Having conversation with many family members and friends have become difficult because all the same questions are being asked over and over again. It has become clear that some people are unable to accept that I have multiple incurable chronic illness. Everyone thinks optimism is great, but did people ever ponder that maybe too much optimism can hurt you?

I’ve had to accept my situation in order to survive it. By expecting me to be cured and refusing to accepting that it’s incurable, you are not helping me.

  • Didn’t you just have a doctor appointment not long ago?
  • Do you really need to see a doctor so often?
  • Why does the doctor need to see you so often?
  • Why do you have so many doctors?
  • What is this doctor for?
  • When will you stop going to the doctors?
  • So are you getting better?
  • Did they find a cure?
  • Why is it taking so long to find a cure?
  • Why are you taking medication if it’s not to cure you?
  • I know someone who cut all gluten and got cured.
  • Are you sure they didn’t misdiagnosed you?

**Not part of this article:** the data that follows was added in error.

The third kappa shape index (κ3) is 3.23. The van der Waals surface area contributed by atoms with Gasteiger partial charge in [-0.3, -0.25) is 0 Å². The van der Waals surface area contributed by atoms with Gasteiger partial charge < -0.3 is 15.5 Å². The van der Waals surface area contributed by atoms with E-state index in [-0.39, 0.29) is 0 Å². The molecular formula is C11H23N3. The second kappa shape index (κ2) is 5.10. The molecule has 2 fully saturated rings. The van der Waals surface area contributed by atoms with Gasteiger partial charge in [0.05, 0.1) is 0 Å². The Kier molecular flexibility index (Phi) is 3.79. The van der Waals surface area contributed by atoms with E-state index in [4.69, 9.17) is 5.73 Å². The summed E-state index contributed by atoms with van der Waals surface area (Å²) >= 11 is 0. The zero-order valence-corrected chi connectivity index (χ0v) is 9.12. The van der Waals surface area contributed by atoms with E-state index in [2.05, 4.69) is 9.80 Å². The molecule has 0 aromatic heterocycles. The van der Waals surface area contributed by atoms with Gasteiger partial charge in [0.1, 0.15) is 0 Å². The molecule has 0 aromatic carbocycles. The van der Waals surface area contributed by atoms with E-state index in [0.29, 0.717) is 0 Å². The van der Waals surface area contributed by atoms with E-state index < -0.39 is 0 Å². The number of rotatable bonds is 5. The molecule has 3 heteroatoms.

I have multiple incurable chronic illness. I have medication that need to be adjusted on a monthly basis and that for the rest of my life. No, they can’t just give me a prescription and send me home without follow up. Medication that affect with hormones have to be adjusted regularly because hormones levels are constantly changing, especially when you are a women about to enter menopause.

No, my thyroid won’t come back to life. It’s dead. That’s permanent. There is no way to make an impossible possible.

Yes, I really need to see a doctor. If I’m not careful or decide to go untreated, I will die. You can’t get your hopes up that an illness will magically disappear if you ignore it. No, I’m not at risk of dying, because I take care of my illness, take my medication, follow instructions from my doctors on food and exercise, etc. No, even if I follow everything perfectly, I won’t be cured.